Facts About B1 Vitamins
There are many facts about B1 vitamins that are worth learning, as this vitamin helps you maintain the health of your nervous system. Vitamin B1 is also known as thiamine and is part of the B group of vitamins. B1 was first isolated in 1926 from rice polishings and is nicknamed the "morale vitamin" because of the positive effect it has on our nerves and mood.
Science of Vitamin B1
Vitamin B1 has many functions on the cellular level that are important to our health. Like all of the B vitamins, B1 is water-soluble. B1 helps to process carbohydrates, fat, and proteins. B1 is also what adenosine triphosphate (ATP) is in part composed of and ATP is the fuel used to run nearly every essential function in our body.
Why We Need B1
By helping aid cellular processes, on a larger scale B1 also enhances circulation, helps with blood formation and other metabolic needs. For instance, the body requires B1 for growth and development, nerve function and appetite. Vitamin B1 is also essential for the digestion of starches and sugars and for turning these foods into glucose. Basically, B1 helps provide our bodies with the energy we need to keep going. Vitamin B1 is also used in the production of digestive juices.
Where to Get B1
Vitamin B1 can be found in several food sources. The main sources for Vitamin B1 include: egg yolk, rice bran, wheat bran, whole grains, dandelion leaves and brewers yeast.
Don't Destroy B1!
There are certain cooking practices and ingredients you should take care to avoid whenever possible so as not to destroy the B1 vitamins found in food. Vitamin B1 is lost in cooking water and decreased by frying, roasting and braising. However, the vitamin is totally destroyed by alkalis such as baking powder and baking soda. Furthermore, vitamin B1 is destroyed by sulphites such as sulphur dioxide and avidin, both of which are found in raw egg whites.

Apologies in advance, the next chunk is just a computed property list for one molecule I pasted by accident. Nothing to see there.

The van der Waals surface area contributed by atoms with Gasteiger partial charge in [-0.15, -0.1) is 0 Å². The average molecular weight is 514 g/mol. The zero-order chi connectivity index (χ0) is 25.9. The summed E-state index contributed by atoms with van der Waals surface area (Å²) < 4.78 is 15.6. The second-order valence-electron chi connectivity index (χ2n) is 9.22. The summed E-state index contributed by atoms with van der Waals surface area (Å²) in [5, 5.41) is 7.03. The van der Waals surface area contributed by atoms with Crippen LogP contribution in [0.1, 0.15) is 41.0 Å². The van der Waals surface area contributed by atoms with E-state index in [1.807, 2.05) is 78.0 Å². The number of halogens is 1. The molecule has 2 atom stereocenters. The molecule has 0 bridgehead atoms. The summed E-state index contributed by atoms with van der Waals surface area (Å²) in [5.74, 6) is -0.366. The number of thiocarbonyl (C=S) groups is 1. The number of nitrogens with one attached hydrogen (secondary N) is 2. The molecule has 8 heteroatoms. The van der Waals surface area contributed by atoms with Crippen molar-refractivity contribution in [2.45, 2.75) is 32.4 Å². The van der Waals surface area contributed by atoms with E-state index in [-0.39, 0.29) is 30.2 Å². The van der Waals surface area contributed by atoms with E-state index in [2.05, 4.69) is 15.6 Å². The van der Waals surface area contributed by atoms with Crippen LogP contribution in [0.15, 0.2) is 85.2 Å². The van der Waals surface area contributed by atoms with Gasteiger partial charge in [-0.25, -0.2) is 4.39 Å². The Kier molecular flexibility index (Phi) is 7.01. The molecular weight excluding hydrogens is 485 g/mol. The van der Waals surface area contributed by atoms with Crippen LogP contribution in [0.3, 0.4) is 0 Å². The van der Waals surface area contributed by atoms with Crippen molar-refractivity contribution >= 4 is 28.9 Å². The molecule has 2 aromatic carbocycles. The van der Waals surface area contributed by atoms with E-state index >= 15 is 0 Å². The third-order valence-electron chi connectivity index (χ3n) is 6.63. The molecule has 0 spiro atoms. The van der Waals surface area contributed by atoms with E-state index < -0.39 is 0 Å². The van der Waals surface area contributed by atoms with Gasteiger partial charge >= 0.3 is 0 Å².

Can I Overdose on B1?
There is no known to toxicity to large amounts of vitamin B1. If you take too much B1 then your body will simply excrete it.
Who Needs B1?
One of the most important facts about B1 is that everyone needs it. The exact optimal amount of B1 to take is not known, but some nutritionists recommend 9 mg per day. However, certain groups of people will need more B1; mainly pregnant and lactating mothers, or those who smoke or drink frequently.
Ensure You Get B1
Since there is no known toxicity most nutritionists recommend taking a supplement that contains B1. Vitamin B1 works best when taken in combination with vitamin B2 and vitamin B3. Because of this, most nutritionist recommend simply taking a B-complex supplement. Most daily supplements contain 20 to 25 mg of B1 and this is more than sufficient for most people.